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Top college rowing teams come to Lake Lanier for national championships

POSTED: May 23, 2014 12:02 a.m.

Gregg Hartsuff has a dynasty to defend on Lake Lanier.

When his University of Michigan men’s crew takes to the water this weekend for the American Collegiate Rowing Association National Championship, they’ll be looking for their seventh consecutive title, a streak that dates back to the organization’s inception in 2008.

“This is one of the deeper teams I’ve coached here,” said the Wolverines’ coach, who was ACRA’s first president. “Competition for fourth varsity making third varsity, and third varsity for second varsity, and second varsity for first varsity has driven the guys to work harder and reach a little bit deeper.”

Standing in top-ranked Michigan’s way is the University of Virginia, who sits at No. 2 in the national poll.

The Cavaliers haven’t been able to catch the Wolverines in the men’s varsity eight race this year, losing in a pair of meetings.

But beating a team three times in a single season — in any sport, let alone rowing — is a tall task.

“Virginia is certainly the crew we’re most aware of,” Hartsuff said. “We’re certainly not overlooking them, just because we’ve beaten them twice.”

The men’s varsity eight showdown between the two ACRA powerhouses is sure to take centerstage during Sunday’s event final, but the heralded regatta hosted annually by the Lake Lanier Rowing Club at the Olympic Venue has more competition than ever in 2014.

Now in its fifth year on Lake Lanier, 274 men’s and women’s entries among 65 clubs across the United States will compete this weekend. It’s the largest turnout in event history.

“We actually had pretty good participation the inaugural season,” Hartsuff said. “This year, it’s just been fantastic.”

ACRA was founded to provide an elite level of men’s collegiate rowing not available under the NCAA, which only sanctions women’s rowing. The organization still offers women’s competition for schools without an NCAA program.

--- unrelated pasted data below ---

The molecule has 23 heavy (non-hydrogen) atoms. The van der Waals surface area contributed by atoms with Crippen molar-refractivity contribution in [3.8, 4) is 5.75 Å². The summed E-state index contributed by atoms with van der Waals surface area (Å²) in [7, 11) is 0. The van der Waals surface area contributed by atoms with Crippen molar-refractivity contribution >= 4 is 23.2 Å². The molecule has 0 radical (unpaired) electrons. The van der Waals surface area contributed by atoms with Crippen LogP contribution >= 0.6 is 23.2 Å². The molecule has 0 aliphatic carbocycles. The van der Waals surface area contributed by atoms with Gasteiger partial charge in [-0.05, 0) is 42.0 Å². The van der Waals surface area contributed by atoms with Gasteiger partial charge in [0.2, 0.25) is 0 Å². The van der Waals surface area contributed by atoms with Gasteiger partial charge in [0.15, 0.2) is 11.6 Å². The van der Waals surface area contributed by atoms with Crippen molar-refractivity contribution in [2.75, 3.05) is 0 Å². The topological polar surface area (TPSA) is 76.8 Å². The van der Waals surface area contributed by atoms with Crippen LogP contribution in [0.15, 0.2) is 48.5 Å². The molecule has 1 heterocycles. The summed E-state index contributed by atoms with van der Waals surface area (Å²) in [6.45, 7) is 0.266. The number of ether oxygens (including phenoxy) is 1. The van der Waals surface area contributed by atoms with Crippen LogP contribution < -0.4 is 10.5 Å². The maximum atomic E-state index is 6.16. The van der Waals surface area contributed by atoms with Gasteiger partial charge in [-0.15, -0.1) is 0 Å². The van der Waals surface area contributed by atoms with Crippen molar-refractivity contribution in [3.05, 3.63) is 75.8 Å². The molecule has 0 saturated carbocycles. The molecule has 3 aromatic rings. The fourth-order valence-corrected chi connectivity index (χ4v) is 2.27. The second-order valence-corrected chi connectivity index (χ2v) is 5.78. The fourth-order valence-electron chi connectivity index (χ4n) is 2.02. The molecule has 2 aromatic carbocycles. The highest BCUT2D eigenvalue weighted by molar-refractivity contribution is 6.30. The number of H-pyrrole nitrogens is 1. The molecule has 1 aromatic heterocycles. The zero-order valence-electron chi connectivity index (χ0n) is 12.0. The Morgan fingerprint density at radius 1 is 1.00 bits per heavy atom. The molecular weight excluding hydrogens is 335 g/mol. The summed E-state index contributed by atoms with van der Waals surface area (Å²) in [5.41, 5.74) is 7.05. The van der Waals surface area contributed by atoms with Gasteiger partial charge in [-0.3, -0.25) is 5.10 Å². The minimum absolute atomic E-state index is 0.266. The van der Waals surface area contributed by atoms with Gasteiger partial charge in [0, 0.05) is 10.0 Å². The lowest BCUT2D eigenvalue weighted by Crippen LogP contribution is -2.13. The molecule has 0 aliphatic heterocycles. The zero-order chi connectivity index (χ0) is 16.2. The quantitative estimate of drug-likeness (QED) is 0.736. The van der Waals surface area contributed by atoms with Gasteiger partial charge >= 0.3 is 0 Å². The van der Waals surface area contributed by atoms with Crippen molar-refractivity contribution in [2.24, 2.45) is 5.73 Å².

It continues to grow each year, to the point that schools are now subdivided into six conferences.

This weekend’s regatta is the season finale, featuring 23 events in a variety of disciplines from single sculls to eight-man sweep boats.

“There are still teams that are not here that could be here,” Hartsuff said. “Teams are realizing that if you want to program to be good, you need to have lofty goals. The teams that have embraced have gotten bigger, deeper and more competitive as a result.”

Lake Lanier has remained a popular location for the ACRA National Championship thanks to a unique feature, at least at the collegiate level: eight-lane racing.

Most venues feature only six lanes, and athletes often arrive in Gainesville having never competed against seven other crews in an event before this weekend’s regatta.

“When you’re racing seven other crews instead of five other crews, there’s just more activity,” Hartsuff said. “So that energy helps lure the kids back here. By and large, the student-athletes love it.”

But where there are more crews, there are more coaches, volunteers and spectators.

LLRC President John Ferriss ensures of a safe and organized regatta for the Memorial Day weekend, typically a popular time of year for boaters on Lake Lanier.

That includes strict surveillance of boat traffic around the racecourse, which will be monitored by Hall County Sheriff’s Office and the Army Corps of Engineers.

“The corps of engineers has permitted us to require no-wake traffic through the regatta area,” Ferriss said. “Boats that are moving through there have to slow down to no-wake speed.

“There’s plenty of water for people to fish and boat on. They don’t have to use that stretch of water. If they do, they can use that racecourse area at no-wake speed, and then cruise on north.”

LLRC was also attentive to the progression of Clarks Bridge, which passes over Lake Lanier between the boat facility and the racecourse. The bridge is currently undergoing renovations, including the addition of a pedestrian tunnel at the Olympic Venue.

Ferriss said rowers should have no problem getting through the bridge and over to the racecourse.

“There are the arches of the old bridge, and the caissons in the water to support the new bridge,” he said. “There’s plenty of space for crews to go through the old bridge, between the caissons for the new bridge and on up to the racecourse.”

Stakes are high on the other side of the bridge, where Michigan and Virginia will go head-to-head for a chance at national rowing supremacy.

“I anticipate closed water (bow of one boat is within the stern of another),” Hartsuff said. “There will be a tight race down the course, I definitely anticipate that.”


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